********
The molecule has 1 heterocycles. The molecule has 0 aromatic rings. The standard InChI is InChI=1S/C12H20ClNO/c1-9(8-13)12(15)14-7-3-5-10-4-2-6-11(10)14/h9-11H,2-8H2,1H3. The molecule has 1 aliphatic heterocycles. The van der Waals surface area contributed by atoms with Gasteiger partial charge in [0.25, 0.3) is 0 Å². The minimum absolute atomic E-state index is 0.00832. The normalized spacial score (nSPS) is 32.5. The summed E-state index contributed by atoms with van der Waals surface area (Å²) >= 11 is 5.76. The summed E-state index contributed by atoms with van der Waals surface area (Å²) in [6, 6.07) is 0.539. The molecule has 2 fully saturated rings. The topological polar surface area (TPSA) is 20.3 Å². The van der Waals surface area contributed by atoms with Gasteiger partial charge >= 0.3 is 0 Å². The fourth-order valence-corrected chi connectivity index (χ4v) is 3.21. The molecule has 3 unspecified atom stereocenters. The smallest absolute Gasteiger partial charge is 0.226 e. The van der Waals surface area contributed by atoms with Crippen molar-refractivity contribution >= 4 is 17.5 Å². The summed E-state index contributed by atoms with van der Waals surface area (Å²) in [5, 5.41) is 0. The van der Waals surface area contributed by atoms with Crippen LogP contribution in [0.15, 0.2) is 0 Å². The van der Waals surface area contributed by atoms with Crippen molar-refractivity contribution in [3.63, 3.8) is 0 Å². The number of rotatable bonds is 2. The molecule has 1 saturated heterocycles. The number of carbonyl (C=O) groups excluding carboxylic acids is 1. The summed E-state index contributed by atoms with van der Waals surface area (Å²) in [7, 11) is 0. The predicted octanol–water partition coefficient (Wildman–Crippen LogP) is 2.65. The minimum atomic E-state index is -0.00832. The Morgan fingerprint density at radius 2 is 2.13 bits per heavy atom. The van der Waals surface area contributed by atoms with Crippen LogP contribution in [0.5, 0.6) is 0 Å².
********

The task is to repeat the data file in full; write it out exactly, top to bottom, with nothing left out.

The molecule has 1 heterocycles. The molecule has 0 aromatic rings. The standard InChI is InChI=1S/C12H20ClNO/c1-9(8-13)12(15)14-7-3-5-10-4-2-6-11(10)14/h9-11H,2-8H2,1H3. The molecule has 1 aliphatic heterocycles. The van der Waals surface area contributed by atoms with Gasteiger partial charge in [0.25, 0.3) is 0 Å². The minimum absolute atomic E-state index is 0.00832. The normalized spacial score (nSPS) is 32.5. The summed E-state index contributed by atoms with van der Waals surface area (Å²) >= 11 is 5.76. The summed E-state index contributed by atoms with van der Waals surface area (Å²) in [6, 6.07) is 0.539. The molecule has 2 fully saturated rings. The topological polar surface area (TPSA) is 20.3 Å². The van der Waals surface area contributed by atoms with Gasteiger partial charge >= 0.3 is 0 Å². The fourth-order valence-corrected chi connectivity index (χ4v) is 3.21. The molecule has 3 unspecified atom stereocenters. The smallest absolute Gasteiger partial charge is 0.226 e. The van der Waals surface area contributed by atoms with Crippen molar-refractivity contribution >= 4 is 17.5 Å². The summed E-state index contributed by atoms with van der Waals surface area (Å²) in [5, 5.41) is 0. The van der Waals surface area contributed by atoms with Crippen LogP contribution in [0.15, 0.2) is 0 Å². The van der Waals surface area contributed by atoms with Crippen molar-refractivity contribution in [3.63, 3.8) is 0 Å². The number of rotatable bonds is 2. The molecule has 1 saturated heterocycles. The number of carbonyl (C=O) groups excluding carboxylic acids is 1. The summed E-state index contributed by atoms with van der Waals surface area (Å²) in [7, 11) is 0. The predicted octanol–water partition coefficient (Wildman–Crippen LogP) is 2.65. The minimum atomic E-state index is -0.00832. The Morgan fingerprint density at radius 2 is 2.13 bits per heavy atom. The van der Waals surface area contributed by atoms with Crippen LogP contribution in [0.5, 0.6) is 0 Å².